Jeffery Long, Elizabethtown College – “Reflections on Rebirth: Science, Christianity, and Vedanta in Conversation”

Thomas Jay Oord, Northwest Nazarene University – “Relentless Love of the Afterlife”

Christopher Denny, St. John’s University – “Aesthetic Persuasion and Eschatology: What Literature Can Teach Us about the Next World.”

Chair:  Jerry L. Martin, University of Colorado at Boulder (ret.)


Rising Scholars Discussion

(90 minutes)

This will be a free-for-all discussion among emerging Theologians Without Walls, following brief opening remarks by a senior scholar and a younger scholar.  Obvious topics include:  how to be a transreligious theologian and where one sees one’s own work on the developing theological landscape.

John Thatamanil, Union Theology Seminary

John Becker, Center for Process Studies, Claremont

Chair:  Jerry L. Martin, University of Colorado at Boulder (ret.)


Planning Meeting

(60 minutes)

A discussion of panel topics, journal topics, and other issues pertaining to the future of Theology Without Walls.  One focus will be the new Routledge volume edited by Martin, Theology Without Walls: The Transreligious Imperative.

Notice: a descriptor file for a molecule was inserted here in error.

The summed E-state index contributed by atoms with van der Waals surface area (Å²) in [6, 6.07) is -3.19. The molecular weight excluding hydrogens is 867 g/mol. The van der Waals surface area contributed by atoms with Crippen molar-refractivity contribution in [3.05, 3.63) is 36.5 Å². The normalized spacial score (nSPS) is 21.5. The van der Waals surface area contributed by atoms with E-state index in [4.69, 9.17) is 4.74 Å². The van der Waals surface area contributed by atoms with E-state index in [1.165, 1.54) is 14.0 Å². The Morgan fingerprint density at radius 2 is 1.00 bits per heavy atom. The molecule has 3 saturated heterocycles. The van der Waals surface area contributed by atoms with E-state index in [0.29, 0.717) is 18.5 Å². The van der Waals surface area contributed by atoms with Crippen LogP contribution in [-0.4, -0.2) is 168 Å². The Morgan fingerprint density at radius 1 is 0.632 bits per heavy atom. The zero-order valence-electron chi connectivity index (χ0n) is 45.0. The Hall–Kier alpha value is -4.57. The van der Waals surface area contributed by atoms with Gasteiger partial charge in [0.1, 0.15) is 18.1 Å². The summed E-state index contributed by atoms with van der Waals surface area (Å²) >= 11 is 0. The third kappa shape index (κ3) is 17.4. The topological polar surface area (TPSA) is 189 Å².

Chair:  Jerry L. Martin, University of Colorado at Boulder (ret.)

Publications:  John Thatamanil, Union Theological Seminary

Models of God:  Jeanine Diller, University of Toledo

Global Trends:  Kurt Anders Richardson, University of Toronto

Rapporteur:  Christopher Denny, St. John’s University


REVISED 3/5/19

Topics for Theology Without Walls Panels

2019 AAR Annual Meeting • San Diego, California • November 23–26

Please let Jerry Martin know if you are interested in participating in one of these panels.

Panel One:  Theology Without Walls versus Deep Religious Commitment? 

Our religious lives have existential grip.  We commit ourselves fully to them.  That seems to be essential to their being transformative.  TWW seems to lack existential grip.  It may even appear to be incompatible with having religious commitments.  It may appear to require a tabula rasa and a “view from nowhere.”  How can an intense commitment to a single vision relate to a theological project that is more encompassing?

Panel Two:  Does the Heavenly City Have Gates?  Eschatology Without Walls

While John Hick is usually identified with a Kantian conviction that takes religions to be phenomenal representations of an unknowable Reality, his book, Death and Eternal Life, may provide a better model for TWW.  There he present relevant evidence about whether we survive death and, if so, what sort of self survives.  He draws insights and arguments, not only from the religions, but also from the sciences, philosophy, parapsychology, and the humanist perspective.  Panelists are asked to address the question:  What speculations on death and the afterlife do you find most persuasive?  What kinds of evidence and argument do you find most compelling?